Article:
Preferences for Truth-Telling
Daniele Nosenzo and
Collin Raymond ()
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Collin Raymond: Amherst College
No 10188, IZA Discussion Papers from Institute of Labor Economics (IZA)
Private information is at the heart of many economic activities. For decades, economists have assumed that individuals are willing to misreport private information if this maximizes their material payoff. We combine data from 72 experimental studies in economics, psychology and sociology, and show that, in fact, people lie surprisingly little. We then formalize a wide range of potential explanations for the observed behavior, identify testable predictions that can distinguish between the models and conduct new experiments to do so. None of the most popular explanations suggested in the literature can explain the data. We show that only combining a preference for being honest with a preference for being seen as honest can organize the empirical evidence.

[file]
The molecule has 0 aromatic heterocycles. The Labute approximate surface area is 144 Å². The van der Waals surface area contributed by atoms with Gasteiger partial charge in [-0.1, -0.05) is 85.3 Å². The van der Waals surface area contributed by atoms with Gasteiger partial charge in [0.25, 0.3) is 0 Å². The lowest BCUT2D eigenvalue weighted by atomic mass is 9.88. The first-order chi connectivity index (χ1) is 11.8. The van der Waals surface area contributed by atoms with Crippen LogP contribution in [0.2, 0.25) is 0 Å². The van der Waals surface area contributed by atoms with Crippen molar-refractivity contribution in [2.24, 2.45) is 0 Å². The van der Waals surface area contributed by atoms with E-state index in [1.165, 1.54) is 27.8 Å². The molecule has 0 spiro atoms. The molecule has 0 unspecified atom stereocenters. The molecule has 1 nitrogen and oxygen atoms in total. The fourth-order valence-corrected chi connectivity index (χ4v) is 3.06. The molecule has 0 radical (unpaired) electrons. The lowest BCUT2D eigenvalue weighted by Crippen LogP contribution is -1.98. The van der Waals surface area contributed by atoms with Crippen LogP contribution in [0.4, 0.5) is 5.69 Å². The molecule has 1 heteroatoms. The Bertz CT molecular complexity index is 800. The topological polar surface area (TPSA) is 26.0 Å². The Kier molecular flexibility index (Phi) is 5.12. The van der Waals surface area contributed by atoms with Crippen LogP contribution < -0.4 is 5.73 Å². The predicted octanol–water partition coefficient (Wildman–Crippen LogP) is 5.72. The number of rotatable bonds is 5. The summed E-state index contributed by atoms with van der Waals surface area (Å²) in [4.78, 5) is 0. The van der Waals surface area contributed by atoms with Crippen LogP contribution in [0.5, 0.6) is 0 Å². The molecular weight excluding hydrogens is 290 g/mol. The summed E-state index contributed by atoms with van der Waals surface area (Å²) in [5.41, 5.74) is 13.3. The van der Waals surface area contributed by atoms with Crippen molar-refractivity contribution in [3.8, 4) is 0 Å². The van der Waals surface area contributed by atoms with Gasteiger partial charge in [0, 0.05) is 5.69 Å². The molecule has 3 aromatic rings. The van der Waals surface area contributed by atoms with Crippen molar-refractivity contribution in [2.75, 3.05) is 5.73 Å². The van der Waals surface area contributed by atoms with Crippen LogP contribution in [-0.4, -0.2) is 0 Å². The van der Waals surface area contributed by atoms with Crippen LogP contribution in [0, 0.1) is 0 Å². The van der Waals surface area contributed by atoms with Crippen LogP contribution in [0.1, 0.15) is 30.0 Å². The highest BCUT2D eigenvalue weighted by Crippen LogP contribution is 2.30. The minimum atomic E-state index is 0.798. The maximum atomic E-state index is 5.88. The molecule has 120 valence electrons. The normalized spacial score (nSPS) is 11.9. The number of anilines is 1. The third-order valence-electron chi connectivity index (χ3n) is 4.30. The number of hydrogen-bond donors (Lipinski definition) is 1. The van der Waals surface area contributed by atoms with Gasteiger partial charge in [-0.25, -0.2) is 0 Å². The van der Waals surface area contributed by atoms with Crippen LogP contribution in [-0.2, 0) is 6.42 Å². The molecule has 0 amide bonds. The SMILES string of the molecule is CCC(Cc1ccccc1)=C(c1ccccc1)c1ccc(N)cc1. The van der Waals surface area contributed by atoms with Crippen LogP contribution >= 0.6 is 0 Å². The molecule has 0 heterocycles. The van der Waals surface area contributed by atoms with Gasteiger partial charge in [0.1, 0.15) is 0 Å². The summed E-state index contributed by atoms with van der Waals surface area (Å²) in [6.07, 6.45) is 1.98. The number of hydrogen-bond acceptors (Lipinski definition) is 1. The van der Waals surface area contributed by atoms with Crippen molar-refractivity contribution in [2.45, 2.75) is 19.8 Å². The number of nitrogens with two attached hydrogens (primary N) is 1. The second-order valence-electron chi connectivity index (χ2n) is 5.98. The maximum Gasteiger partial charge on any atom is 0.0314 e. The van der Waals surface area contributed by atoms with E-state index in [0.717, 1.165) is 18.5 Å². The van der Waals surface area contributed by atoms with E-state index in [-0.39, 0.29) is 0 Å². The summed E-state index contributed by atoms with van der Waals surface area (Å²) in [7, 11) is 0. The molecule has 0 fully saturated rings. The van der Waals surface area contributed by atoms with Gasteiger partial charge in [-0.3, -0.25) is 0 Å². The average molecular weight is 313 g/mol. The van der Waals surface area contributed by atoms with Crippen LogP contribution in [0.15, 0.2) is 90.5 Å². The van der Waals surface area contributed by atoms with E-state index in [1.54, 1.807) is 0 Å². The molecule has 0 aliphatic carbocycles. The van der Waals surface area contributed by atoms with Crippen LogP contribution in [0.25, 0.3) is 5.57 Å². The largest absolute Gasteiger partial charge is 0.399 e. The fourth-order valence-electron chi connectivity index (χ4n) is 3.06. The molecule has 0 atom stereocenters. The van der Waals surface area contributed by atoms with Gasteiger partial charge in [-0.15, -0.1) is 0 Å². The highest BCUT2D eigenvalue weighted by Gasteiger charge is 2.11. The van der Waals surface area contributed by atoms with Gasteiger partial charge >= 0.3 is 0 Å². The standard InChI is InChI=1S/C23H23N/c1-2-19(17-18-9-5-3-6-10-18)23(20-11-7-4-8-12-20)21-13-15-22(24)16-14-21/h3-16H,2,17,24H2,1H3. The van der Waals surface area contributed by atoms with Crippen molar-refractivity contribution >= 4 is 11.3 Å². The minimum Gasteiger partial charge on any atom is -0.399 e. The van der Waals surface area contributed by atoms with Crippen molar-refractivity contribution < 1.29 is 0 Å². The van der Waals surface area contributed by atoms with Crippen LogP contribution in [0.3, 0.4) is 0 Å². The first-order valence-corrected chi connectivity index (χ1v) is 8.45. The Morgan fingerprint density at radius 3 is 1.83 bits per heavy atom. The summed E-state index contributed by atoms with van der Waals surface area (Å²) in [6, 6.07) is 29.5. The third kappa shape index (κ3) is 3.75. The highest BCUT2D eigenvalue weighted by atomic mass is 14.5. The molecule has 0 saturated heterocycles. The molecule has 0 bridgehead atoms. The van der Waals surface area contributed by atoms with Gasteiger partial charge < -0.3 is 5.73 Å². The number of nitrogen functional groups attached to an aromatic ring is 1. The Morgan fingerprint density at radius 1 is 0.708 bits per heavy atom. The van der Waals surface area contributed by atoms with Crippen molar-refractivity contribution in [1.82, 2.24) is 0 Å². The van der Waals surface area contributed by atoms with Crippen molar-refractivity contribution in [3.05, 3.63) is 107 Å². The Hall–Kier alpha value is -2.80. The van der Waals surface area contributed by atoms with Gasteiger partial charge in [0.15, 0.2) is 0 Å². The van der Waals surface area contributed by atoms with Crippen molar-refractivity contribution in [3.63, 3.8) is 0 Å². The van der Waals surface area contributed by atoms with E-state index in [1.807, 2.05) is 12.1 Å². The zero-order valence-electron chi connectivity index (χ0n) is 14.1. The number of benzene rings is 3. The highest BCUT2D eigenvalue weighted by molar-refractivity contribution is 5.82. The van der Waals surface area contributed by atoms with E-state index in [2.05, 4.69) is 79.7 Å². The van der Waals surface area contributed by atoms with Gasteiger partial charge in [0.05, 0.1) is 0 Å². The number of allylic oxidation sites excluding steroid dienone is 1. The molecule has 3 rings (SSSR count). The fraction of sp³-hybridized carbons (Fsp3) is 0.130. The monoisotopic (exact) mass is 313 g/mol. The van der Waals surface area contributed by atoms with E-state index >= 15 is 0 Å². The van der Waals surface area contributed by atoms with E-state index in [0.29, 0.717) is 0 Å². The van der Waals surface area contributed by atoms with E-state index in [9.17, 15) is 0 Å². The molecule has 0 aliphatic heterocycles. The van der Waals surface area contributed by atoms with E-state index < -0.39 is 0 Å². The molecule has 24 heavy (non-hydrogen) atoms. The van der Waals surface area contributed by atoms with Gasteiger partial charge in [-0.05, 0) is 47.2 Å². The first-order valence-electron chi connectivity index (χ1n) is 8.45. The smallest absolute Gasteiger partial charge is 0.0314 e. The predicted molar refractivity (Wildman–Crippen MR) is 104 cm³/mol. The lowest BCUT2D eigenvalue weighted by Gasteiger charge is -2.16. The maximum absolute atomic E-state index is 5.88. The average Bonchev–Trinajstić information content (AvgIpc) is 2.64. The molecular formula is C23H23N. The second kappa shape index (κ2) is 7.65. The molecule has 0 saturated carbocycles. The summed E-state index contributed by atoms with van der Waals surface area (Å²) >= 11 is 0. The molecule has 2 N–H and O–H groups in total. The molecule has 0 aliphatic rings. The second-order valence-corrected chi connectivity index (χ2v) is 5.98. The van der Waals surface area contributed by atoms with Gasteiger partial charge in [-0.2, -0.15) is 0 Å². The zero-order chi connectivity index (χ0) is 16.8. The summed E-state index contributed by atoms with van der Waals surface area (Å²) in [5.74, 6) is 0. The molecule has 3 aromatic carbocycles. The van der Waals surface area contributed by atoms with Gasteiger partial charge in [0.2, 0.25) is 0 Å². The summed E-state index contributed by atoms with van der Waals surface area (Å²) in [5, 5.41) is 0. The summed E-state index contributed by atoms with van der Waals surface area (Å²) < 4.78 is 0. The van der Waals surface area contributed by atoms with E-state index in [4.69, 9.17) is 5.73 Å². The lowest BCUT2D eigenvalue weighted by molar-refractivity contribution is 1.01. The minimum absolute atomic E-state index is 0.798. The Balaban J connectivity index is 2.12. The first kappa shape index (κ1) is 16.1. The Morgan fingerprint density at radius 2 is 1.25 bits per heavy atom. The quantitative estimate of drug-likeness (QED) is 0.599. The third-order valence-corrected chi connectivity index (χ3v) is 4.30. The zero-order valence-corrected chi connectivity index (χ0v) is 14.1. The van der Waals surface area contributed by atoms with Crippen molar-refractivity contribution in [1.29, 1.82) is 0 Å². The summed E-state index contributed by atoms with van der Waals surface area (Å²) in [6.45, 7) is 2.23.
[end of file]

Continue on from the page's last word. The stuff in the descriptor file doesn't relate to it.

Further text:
Keywords: private information; honesty; truth-telling; lying; meta study (search for similar items in EconPapers)
JEL-codes: D03 D82 H26 I13 J31 (search for similar items in EconPapers)
New Economics Papers: this item is included in nep-cbe, nep-hpe and nep-soc
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Journal Article: Preferences for Truth‐Telling (2019)
Working Paper: Preferences for Truth-Telling (2016)
Working Paper: Preferences for truth-telling (2016)
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Persistent link: https://EconPapers.repec.org/RePEc:iza:izadps:dp10188
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